Christianity drove me away from religion, and I grudgingly thank them.

    I know. All this doesn’t help at all. The only thing that will help is for the public to see where their church is taking them.

    Do you know that during the reign of Henry VIII, the church revenue was as large as the governments? Because the church had managed to put laws in place which made the monarchy support the church, and that allowed them to tax the people.

    Liked by 3 people

    • Hello Cagjr. Thank you for the information. I had read somewhere that Ireland ( I think or maybe it was the UK ) you have to pick a religion got get a portion of your taxes. Even if you were not religious the religion still got some tax money from you. I hate that idea. At this point I think we can realistically only fight the spread of the disease of religion from corrupting the entire body of the nation until the super religious SCOTUS is diluted or dies off. To challenge the putting religious privileges into law has been lost at this point. Hugs


  • Your closing comments very well describe the situation. When bigots reduce society to their idea of ‘right’ it does not mean they are satisfied. They must always have some ‘other’ to suffer their ignorance and hate. I understand you and other people who are subjected to this particular hatred are far and away more aware of it than the rest of us can fully understand.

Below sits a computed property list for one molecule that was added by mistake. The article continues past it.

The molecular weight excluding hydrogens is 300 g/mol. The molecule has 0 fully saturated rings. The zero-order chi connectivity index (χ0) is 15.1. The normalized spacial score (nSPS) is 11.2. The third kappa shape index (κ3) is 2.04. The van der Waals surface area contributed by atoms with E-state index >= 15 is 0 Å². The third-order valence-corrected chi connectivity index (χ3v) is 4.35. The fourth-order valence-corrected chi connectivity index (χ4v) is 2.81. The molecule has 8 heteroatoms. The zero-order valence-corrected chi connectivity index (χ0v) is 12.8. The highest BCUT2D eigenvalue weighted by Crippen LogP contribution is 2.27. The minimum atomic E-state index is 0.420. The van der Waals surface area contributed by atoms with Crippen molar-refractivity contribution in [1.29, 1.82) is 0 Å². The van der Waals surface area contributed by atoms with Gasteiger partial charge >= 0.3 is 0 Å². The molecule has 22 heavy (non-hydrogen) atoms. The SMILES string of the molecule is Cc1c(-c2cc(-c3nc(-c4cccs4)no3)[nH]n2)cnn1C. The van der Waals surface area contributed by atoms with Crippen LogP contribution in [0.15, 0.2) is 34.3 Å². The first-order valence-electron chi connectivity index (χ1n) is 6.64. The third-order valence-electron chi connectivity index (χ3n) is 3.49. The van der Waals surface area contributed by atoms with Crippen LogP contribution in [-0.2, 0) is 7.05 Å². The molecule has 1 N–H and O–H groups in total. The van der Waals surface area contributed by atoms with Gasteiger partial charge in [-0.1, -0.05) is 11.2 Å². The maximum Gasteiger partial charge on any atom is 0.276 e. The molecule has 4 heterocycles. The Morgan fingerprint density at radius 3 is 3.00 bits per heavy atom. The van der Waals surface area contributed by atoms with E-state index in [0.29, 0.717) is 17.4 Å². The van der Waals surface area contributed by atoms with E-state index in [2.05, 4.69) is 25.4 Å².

I’ve just started reading Andrew Seidel’s ‘The Founding Myth’ about the efforts and successes of the Christian nationalists rewriting American history and their effort to replace constitutional law with god law and to claim our nation was founded on Judeo-Christian principles. It was not. But all those things in your comment are the result of Christians trying to control society. Hugs.

    Liked by 3 people

    • Hello Cagjr. I have listened to him on podcast often, I like his points. Let me know what you think of his book, I have yet to read it. Something I have learned over the years is no minority can over come the oppression of the majority with out allies and help from those of that same majority. I welcome any ally in the fight for equality of all people under the laws. Thanks. Hugs

      Liked by 1 person

      • I’m just in the first few chapters but if you listen to his podcasts then you have a good idea of the book. He has put together a lot of research that is well documented. The major part of the book is aimed at the Christian nationalist’s efforts to rewrite our history to give the appearance that we were founded as a Christian nation. Christians make all these false declarations and then try to use that false history to push for legislation supporting the theocratic agenda.

        It is unlikely that their sheep will ever examine what they are being taught from the pulpits. I doubt they read the constitution beyond the second amendment so I am convinced they will never read the papers of the founding fathers, the history of the colonies leading up to the revolution, nor the history of Europe before 1600.

        “I am against religion because it teaches us to be satisfied with not understanding the world.”
        Richard Dawkins

        That is exactly what religion does. The priest, the preacher, the pastor, nor the evangelist can stand up against any honest inquiry. Their ideal pew warmer says nothing more than amen.

        “It is setting a high value upon our opinions to roast men and women alive on account of them.”
        —Michel de Montaigne (1533-92), French essayist and philosopher, cited in “2000 Years of Disbelief” by James R. Haught
        Compiled by Annie Laurie Gaylor
        © Freedom From Religion Foundation. All rights reserved.

        Does anyone think this could ever happen again? Why? Why not?
        When did the church quit killing heretics?

        Liked by 1 person